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Last Updated : Feb 27, 2017 07:42 PM IST | Source:

Key takeaways from Warren Buffett's 2016 shareholder letter

Berkshire Hathaway released the 2016 annual letter to its shareholders written by its legendary chairman Warren Buffett.

Berkshire Hathaway released the 2016 annual letter to its shareholders written by its legendary chairman Warren Buffett.

In the letter, Buffett provided an update on Berkshire’s many businesses, explained the rationale for many of its portfolio picks and discussed wide-ranging investing and economic subjects.


The US economy

While shying away from actively discussing political developments, including the election of Donald Trump as US President (Buffett had backed Hillary Clinton), the Berkshire chief talked about the value immigrants bring to the economic system while maintaining that he was long-term still bullish on the prospects of United States’ economy.

“Our efforts to materially increase the normalized earnings of Berkshire will be aided – as they have been throughout our managerial tenure – by America’s economic dynamism. One word sums up our country’s achievements: miraculous. From a standing start 240 years ago – a span of time less than triple my days on earth – Americans have combined human ingenuity, a market system, a tide of talented and ambitious immigrants, and the rule of law to deliver abundance beyond any dreams of our forefathers.

You need not be an economist to understand how well our system has worked. Just look around you. See the 75 million owner-occupied homes, the bountiful farmland, the 260 million vehicles, the hyper-productive factories, the great medical centers, the talent-filled universities, you name it – they all represent a net gain for Americans from the barren lands, primitive structures and meager output of 1776. Starting from scratch, America has amassed wealth totaling USD 90 trillion.”

Greed and fear

The psychology that drives investing decisions – good and bad – has always been Buffett’s pet subject and he has always lucidly explained how investors should try to take advantage of the greed and fear cycle.
In the 2017 letter, he wrote:

The years ahead will occasionally deliver major market declines -- even panics -- that will affect virtually all stocks. No one can tell you when these traumas will occur -- not me, not Charlie [Munger], not economists, not the media. Meg McConnell of the New York Fed aptly described the reality of panics: "We spend a lot of time looking for systemic risk; in truth, however, it tends to find us."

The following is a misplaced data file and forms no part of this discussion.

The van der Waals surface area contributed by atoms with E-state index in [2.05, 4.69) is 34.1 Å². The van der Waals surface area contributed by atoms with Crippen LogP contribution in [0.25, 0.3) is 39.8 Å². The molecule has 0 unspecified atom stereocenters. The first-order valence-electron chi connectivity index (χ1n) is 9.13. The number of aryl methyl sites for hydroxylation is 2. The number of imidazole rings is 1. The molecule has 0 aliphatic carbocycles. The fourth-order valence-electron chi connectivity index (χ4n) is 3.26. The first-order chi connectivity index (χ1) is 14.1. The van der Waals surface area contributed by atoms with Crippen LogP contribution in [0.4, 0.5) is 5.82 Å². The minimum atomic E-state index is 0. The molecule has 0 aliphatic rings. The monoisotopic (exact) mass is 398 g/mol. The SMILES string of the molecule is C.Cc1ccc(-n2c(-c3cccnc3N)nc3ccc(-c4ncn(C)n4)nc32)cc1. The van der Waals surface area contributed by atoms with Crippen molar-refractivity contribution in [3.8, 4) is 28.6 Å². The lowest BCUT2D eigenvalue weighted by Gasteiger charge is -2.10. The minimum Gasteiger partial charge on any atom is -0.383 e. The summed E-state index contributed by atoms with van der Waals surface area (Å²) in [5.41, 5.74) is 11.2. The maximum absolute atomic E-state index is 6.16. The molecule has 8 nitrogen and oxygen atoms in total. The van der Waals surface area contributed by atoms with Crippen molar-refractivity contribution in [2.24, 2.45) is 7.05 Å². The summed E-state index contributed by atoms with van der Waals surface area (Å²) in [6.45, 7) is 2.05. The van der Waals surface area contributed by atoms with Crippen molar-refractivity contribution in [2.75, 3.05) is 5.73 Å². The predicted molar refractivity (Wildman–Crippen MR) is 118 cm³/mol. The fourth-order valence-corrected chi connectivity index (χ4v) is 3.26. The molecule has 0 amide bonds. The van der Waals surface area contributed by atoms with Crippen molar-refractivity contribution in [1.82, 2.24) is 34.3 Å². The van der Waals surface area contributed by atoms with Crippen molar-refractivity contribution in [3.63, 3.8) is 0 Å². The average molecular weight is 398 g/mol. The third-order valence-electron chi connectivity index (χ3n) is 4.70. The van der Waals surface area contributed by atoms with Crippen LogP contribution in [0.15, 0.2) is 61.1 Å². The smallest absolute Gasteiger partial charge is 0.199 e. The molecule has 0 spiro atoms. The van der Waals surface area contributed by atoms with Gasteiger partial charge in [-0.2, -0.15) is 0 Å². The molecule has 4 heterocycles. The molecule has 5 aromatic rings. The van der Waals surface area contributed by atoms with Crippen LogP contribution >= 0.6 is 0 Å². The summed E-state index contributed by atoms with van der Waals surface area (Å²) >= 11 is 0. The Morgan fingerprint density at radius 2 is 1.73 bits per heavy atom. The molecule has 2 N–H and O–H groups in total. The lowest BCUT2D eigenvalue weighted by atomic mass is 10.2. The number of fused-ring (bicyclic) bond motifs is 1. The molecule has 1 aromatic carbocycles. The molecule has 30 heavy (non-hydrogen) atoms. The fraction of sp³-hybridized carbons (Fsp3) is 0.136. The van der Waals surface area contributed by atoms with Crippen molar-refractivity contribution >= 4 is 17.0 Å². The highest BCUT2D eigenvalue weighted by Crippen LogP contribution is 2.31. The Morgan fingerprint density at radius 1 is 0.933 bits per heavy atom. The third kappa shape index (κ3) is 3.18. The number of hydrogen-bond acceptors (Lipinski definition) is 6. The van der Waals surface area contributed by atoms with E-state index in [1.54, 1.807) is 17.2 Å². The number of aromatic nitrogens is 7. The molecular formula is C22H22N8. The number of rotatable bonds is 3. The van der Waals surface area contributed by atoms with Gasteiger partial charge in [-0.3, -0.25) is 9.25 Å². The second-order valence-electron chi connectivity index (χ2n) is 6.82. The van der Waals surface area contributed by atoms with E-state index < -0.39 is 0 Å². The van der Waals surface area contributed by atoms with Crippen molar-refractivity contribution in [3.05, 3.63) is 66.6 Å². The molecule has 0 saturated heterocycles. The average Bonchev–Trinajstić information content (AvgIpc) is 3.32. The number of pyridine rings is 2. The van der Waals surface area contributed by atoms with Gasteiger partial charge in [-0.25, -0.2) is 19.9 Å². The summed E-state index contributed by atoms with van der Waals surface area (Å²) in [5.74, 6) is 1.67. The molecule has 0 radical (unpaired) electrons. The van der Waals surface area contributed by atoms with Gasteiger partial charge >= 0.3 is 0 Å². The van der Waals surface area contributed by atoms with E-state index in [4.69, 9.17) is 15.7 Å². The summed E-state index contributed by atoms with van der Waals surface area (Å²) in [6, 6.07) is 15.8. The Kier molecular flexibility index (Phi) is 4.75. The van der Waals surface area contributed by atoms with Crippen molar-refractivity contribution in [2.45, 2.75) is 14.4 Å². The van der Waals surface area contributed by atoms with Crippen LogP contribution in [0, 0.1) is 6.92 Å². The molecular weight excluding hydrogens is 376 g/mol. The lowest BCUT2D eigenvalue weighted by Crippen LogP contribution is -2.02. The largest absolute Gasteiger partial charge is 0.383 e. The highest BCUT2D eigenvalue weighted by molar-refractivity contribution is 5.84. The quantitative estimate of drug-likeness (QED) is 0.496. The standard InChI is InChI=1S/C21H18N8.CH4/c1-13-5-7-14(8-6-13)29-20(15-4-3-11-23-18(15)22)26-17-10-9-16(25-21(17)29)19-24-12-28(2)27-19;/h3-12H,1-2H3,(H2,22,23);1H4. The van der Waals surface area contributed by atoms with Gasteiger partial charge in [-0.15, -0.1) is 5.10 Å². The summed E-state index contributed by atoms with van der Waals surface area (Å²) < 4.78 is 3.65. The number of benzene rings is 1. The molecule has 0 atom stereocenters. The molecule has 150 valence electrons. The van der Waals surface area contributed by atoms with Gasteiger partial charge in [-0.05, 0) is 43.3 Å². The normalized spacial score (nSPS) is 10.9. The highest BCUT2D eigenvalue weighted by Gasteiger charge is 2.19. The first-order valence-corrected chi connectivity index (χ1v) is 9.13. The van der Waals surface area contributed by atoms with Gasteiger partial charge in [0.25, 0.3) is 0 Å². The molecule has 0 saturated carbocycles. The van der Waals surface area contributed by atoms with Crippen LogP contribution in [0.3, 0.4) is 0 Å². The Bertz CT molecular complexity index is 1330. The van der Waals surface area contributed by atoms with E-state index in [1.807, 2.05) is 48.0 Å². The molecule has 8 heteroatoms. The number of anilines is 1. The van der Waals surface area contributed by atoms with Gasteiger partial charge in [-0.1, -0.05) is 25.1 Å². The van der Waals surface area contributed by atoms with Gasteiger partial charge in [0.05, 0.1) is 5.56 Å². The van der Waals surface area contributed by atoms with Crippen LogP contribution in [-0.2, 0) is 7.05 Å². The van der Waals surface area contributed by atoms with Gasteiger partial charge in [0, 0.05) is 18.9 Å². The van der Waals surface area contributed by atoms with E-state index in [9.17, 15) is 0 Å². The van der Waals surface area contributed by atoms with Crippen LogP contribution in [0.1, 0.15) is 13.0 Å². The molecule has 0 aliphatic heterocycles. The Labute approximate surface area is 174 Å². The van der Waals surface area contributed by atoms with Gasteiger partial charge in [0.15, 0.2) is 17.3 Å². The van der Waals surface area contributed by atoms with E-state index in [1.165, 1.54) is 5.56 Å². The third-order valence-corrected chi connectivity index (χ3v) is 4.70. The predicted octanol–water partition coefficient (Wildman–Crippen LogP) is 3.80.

During such scary periods, you should never forget two things: First, widespread fear is your friend as an investor, because it serves up bargain purchases. Second, personal fear is your enemy. It will also be unwarranted. Investors who avoid high and unnecessary costs and simply sit for an extended period with a collection of large, conservatively financed American businesses will almost certainly do well.

‘Fees never sleep’

The Berkshire chief also railed against Wall Street’s culture of charging high fees on investment products, in particular hedge funds -- a subject that frequently attracts Buffett’s ire.

He also touched upon a USD 1 million charity bet that he undertook nine years ago: he bet that over a decade, an investment in a low-cost index fund would fare better than one in any selection of funds the hedge fund manager made.

His primary contention was to do with the fact that while active stock picking is hard, hedge funds’ high fees makes the net results worse.

In the letter he provided an update:

“The compounded annual increase to date for the index fund is 7.1 percent, which is a return that could easily prove typical for the stock market over time. That’s an important fact: A particularly weak nine years for the market over the lifetime of this bet would have probably helped the relative performance of the hedge funds, because many hold large “short” positions.

Conversely, nine years of exceptionally high returns from stocks would have provided a tailwind for index funds. Instead, we operated in what I would call a “neutral” environment. In it, the five funds-of-funds delivered, through 2016, an average of only 2.2 percent, compounded annually. That means USD 1 million invested in those funds would have gained USD 220,000. The index fund would meanwhile have gained USD 854,000.


The bottom line: When trillions of dollars are managed by Wall Streeters charging high fees, it will usually be the managers who reap outsized profits, not the clients. Both large and small investors should stick with low-cost index funds.”

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First Published on Feb 27, 2017 11:49 am
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